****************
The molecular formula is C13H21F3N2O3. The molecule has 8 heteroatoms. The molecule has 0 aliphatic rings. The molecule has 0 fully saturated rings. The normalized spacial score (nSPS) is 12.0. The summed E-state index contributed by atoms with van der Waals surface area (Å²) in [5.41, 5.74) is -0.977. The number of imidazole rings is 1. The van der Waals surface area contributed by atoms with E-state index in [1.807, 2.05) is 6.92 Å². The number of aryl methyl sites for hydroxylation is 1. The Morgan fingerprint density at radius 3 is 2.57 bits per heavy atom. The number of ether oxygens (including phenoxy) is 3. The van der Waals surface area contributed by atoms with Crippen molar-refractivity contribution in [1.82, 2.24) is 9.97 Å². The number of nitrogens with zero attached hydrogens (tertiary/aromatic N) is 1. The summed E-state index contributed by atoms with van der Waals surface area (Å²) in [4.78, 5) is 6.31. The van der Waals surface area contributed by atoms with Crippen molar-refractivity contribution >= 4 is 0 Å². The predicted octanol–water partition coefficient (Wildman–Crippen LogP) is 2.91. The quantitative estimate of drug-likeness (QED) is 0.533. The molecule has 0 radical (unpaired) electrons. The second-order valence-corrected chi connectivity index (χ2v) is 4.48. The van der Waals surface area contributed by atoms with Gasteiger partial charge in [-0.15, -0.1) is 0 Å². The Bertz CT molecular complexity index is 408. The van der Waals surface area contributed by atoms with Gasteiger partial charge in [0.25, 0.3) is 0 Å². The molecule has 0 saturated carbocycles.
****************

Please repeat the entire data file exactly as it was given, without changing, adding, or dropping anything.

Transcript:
The molecular formula is C13H21F3N2O3. The molecule has 8 heteroatoms. The molecule has 0 aliphatic rings. The molecule has 0 fully saturated rings. The normalized spacial score (nSPS) is 12.0. The summed E-state index contributed by atoms with van der Waals surface area (Å²) in [5.41, 5.74) is -0.977. The number of imidazole rings is 1. The van der Waals surface area contributed by atoms with E-state index in [1.807, 2.05) is 6.92 Å². The number of aryl methyl sites for hydroxylation is 1. The Morgan fingerprint density at radius 3 is 2.57 bits per heavy atom. The number of ether oxygens (including phenoxy) is 3. The van der Waals surface area contributed by atoms with Crippen molar-refractivity contribution in [1.82, 2.24) is 9.97 Å². The number of nitrogens with zero attached hydrogens (tertiary/aromatic N) is 1. The summed E-state index contributed by atoms with van der Waals surface area (Å²) in [4.78, 5) is 6.31. The van der Waals surface area contributed by atoms with Crippen molar-refractivity contribution >= 4 is 0 Å². The predicted octanol–water partition coefficient (Wildman–Crippen LogP) is 2.91. The quantitative estimate of drug-likeness (QED) is 0.533. The molecule has 0 radical (unpaired) electrons. The second-order valence-corrected chi connectivity index (χ2v) is 4.48. The van der Waals surface area contributed by atoms with Gasteiger partial charge in [-0.15, -0.1) is 0 Å². The Bertz CT molecular complexity index is 408. The van der Waals surface area contributed by atoms with Gasteiger partial charge in [0.25, 0.3) is 0 Å². The molecule has 0 saturated carbocycles.